Football History: Top 7 Changes that Shaped the Game
If you were ever annoyed by the fact that VAR technology was responsible for disallowing your favorite club’s goal in the final minute of a decisive match, don’t get overexcited. The change that video review brought into the game of football is just the most recent piece of the puzzle in a game that has been changing for nearly a century and a half now.
At one point the crossbar did not even exist so you can imagine how much the game has changed since the original rules of football were set down on paper in 1863 in England. In fact, here is a list of the top 7 changes that that shaped the game of football leading to the format that we are familiar with today.
Below are the top 7 football history changes
Did you know that referees back in the day used to shout at players instead of simply blowing the whistle? Well, this was the case, as oral commands and ruling were common until 1878.
After that year, it became easier to refs to sound their calls, quite literally. Remember this fact the next time some joker in the stands brings a whistle and tries to spam the referee.
The penalty kick…
Some four decades had to pass before the penalty rule was finally introduced in 1891. We have to thank an Irishman called William McCrum for this innovation. It was unsportsmanlike conduct that defensive players could commit a foul right in front of the goal.
That is why the penalty kick was introduced but it was ominous at first. It earned the nickname “the death penalty.” Needless to say, the pun did not pick up. Today players think twice before making a tackle in front of their own goal.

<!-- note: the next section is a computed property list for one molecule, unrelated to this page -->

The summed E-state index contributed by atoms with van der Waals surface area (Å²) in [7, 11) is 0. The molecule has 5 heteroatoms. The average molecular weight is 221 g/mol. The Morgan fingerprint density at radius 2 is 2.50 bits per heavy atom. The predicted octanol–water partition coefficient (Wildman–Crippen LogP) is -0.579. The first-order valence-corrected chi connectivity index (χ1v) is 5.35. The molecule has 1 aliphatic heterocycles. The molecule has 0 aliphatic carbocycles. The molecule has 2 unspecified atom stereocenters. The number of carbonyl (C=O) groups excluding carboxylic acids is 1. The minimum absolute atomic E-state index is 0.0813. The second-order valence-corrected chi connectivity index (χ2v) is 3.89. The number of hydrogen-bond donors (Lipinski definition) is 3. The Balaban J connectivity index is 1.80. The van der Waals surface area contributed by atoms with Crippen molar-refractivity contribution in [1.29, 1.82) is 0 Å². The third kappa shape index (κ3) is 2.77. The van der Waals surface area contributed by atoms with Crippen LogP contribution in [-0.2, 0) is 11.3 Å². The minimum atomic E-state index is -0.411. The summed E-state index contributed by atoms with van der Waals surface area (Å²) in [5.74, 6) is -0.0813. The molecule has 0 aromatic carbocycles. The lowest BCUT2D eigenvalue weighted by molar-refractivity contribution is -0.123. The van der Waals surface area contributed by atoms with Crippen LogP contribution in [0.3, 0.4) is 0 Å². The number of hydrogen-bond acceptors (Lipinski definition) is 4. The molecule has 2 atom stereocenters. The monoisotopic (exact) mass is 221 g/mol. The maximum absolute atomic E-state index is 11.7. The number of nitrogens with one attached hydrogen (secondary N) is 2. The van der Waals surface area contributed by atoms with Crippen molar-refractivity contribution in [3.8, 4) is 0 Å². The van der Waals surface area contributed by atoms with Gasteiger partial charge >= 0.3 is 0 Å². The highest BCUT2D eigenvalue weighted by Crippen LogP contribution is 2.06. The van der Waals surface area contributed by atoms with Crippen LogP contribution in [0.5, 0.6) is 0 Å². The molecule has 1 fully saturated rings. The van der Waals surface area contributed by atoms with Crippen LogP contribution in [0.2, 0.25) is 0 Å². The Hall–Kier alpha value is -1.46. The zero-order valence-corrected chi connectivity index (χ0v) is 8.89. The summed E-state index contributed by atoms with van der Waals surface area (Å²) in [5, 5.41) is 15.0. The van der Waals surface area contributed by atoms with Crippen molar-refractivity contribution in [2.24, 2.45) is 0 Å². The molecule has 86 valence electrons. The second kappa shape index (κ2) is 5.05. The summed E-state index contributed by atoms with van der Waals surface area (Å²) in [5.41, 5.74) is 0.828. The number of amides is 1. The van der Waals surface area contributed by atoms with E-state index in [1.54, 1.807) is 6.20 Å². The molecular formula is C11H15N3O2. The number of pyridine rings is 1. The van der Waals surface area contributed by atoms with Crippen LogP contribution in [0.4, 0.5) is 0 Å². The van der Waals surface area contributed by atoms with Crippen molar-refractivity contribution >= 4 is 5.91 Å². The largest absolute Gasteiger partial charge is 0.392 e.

… and the penalty spot
At first, the penalty kick could have been taken from any angle at the 12-yard line. The first penalty spot was, therefore, fluent, as it was up to the player taking it to place the ball to a spot of his liking.
It wasn’t until 1902 that the spot was fixed at the center of the field, right in front of the goal. All the shenanigans we see from today’s penalty takes were nothing compared to what players were free to do at the turn of the 20th century.
A revolution in lighting
The first match played under floodlights, albeit an exhibition one was played in Sheffield in 1898. After that, more and more matches were played at nighttime as the fans, predominantly the working class, were free then.
However, the quality of the light did not change much for nearly a century before LED lights appeared. Nowadays quality soccer field lighting uses up to 40% less energy and is far easier to properly upkeep to the delight of groundsmen worldwide.
Changing the offside rule
By the 1990s, the number of goals scored in an average football match had dropped significantly and the fans were starting to lose interest in the game. As a response, FIFA decided to allow the striker to be in line with the second-in-defence player. This sped up the game.
The rule that a red card was given if a foul was committed by the last defensive player before the goalie, helped the number of goals increase. This also accentuated the value of a good defenseman who could now count on the same salary as a star forward.
One of the final major changes to the gameplay was made in 1992. Goalkeeper grabs the ball with his hands if his own teammate returned the ball using his foot. If the ball was returned using a player’s head, that it was OK. This rule led to goalkeepers training how to dribble, as often they had to play as defenders.
A far as the refereeing is concerned, there is global push today to make the game fairer. Also, the human error factor is decreased to a minimum. That is most major leagues no longer have four but six referees, two of which have one duty: to determine whether the ball crossed the line or not.
Furthermore, the goal line technology also helps refs determine whether the goal should be disallowed. Cameras use bird’s eye perspective to determine did the ball cross the line.
All the changes listed here should be perceived as part of a long timeline that is by no means over. Debates about the rules of the world’s most popular ballgame are still hot.
The introduction of VAR has led to many controversies and criticism from the players themselves. It remains to be seen what the future of football holds.